Wednesday, July 20, 2016

The One Eye Of Catalan

Last week I considered the latest ride in the Mallorcan language merry-go-round. Up and down go Catalan or Castellano, round and round goes the carousel, accompanied by whichever political tune is being played. The latest has a strong Catalan beat, so strong that it will drown out any alternative sounds - those of Castellano - in companies' offices, at sports fields as well as in all the seemingly millions of departments, divisions and directorates of the Balearic public sector.

Or will it drown them all out? President Armengol has been given some earache by members of her own PSOE party on the matter. These members may not be opposed to wider use of Catalan but they are concerned about legalities. Making Catalan a requisite for granting a business licence, insisting that employees in private companies join the ranks of Catalan-speaking linguistic armies marching through the squares of every town and village unleashing Catalan on non-speakers does not sound very legal to some parts of PSOE. Not only not legal but deeply troubling. What sort of authoritarianism is this? Imposition by language.

The problem as always is the past. To speak of authoritarianism and language in the same breath is to speak of Franco and of Felipe V and the impositions, deprivations and destructions of the Nueva Planta. I am fully aware of them. It's not as though I don't have great sympathy for Catalan development. But to do so via a new form of authoritarianism, one nuanced in the new-age name of the citizen?

There is also of course the immediate past. Bauzá. His idiotic trilingual scheme for teaching was not only educationally subnormal it was a naked attempt at giving Catalan a booting. TIL would not have obliterated Catalan or anything like it (despite what the "Green Tide" of the t-shirt-wearing teachers might have had some believe), but its political goal was clear. Or should have been clear to those capable of understanding that an imposition of teaching in English was a convenient and impractical smokescreen.

The use of English or another foreign language as a medium for teaching is now voluntary. If the circumstances of schools are such, then there are potential benefits from foreign-language instruction. This may seem incoherent in terms of total educational policy but it is a form of compromise by PSOE, who hold the education portfolio in the current administration. PSOE are not and have not been one-eyed in matters of language policy. It has been the dogmas of government partners that have driven it in the past to appear to be, as was the case with the Antich 2007-2011 administration.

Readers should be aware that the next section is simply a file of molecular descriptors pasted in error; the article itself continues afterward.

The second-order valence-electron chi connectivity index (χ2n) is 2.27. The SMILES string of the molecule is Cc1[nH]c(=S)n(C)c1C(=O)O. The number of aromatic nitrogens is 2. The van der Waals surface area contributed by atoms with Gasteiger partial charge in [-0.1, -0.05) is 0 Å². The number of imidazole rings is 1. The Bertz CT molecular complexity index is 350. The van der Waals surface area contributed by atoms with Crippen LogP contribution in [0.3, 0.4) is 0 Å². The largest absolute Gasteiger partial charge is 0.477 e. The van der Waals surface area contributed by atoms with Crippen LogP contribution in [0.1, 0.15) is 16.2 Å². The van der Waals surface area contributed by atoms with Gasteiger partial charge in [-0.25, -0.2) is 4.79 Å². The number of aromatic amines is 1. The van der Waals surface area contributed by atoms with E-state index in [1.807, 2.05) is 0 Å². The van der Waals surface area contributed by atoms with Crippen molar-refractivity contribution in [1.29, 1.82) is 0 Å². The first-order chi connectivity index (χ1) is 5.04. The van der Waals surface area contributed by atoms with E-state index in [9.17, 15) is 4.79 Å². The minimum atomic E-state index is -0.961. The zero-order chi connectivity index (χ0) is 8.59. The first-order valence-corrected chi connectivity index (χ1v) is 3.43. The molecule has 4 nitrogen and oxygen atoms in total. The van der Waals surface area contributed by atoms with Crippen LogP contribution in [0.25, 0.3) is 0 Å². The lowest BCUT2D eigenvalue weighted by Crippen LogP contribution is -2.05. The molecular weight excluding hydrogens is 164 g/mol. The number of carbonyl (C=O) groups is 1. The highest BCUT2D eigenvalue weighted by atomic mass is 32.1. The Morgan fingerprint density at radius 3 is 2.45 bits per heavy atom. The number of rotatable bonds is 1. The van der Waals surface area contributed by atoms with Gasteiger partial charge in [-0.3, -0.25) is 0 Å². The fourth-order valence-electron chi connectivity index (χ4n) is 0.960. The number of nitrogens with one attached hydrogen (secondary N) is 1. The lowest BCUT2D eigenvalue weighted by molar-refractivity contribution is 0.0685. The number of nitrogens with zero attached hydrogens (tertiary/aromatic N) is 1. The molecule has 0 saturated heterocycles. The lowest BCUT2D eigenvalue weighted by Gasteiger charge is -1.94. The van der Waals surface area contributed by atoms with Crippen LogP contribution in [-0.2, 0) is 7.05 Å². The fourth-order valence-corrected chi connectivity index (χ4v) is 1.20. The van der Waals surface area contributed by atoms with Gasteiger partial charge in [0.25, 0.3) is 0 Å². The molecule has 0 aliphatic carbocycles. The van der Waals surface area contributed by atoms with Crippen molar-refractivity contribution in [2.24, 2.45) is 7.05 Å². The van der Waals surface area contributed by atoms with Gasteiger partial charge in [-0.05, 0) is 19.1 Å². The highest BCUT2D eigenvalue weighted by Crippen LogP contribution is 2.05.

And it is the partners who are now adopting dogmatic postures regarding language away from just the classroom. It is Més who have the citizen participation and culture portofolios, wherein lies the policy of linguistic "normalisation". This normalisation is better translated as standardisation. Catalan as standard. While Armengol and PSOE prefer a persuasive system for Catalan development, Més (and Podemos) wish for a coercive system, one driven by a reforming, fundamentalist zeal.

The culture element of this standardisation is a culture of the victim. The right has accused those on the left like Més of wallowing in a victim culture, strewn with the bodies of the past - those of Nationalism and the Bourbon impositions from the early eighteenth century. To an extent the right has a point, which is not, however, to excuse its role. Both camps are equally culpable in permitting this victim culture to survive and indeed flourish.

Into all of this, however, enters the chaos of the Partido Popular hierarchy in the Balearics. Bauzáism has mostly been consigned to the immediate past. The citing of José Maria Rodríguez as part of the Palma police corruption affair has led to the removal of so-called "Rodriguistas", more identifiable with the right-wing former Bauzá administration than with the regionalist tendency which now looks certain to resume its hold over the party. This tendency has always been more Catalanist, and now the PP at the Council of Mallorca has abstained in a vote on Catalan requirements for public-sector employees.

The chief opposition to the Més-driven government policy is at present Ciudadanos, a party that wants no truck with notions of Catalan nationalism and which is led in the Balearics by a language scholar - Xavier Pericay. He has spoken of the defence of "individual freedoms", and his scope for opposition will be great. In addition to linguistic standardisation, the Més portfolio under the minister Ruth Mateu also includes sport. Every type of sporting event is to be regulated in ensuring that Catalan is the dominant language, even ones for which English is the norm, such as international regattas. One can be sympathetic to Catalan development but one can also be troubled at myopic insistence.

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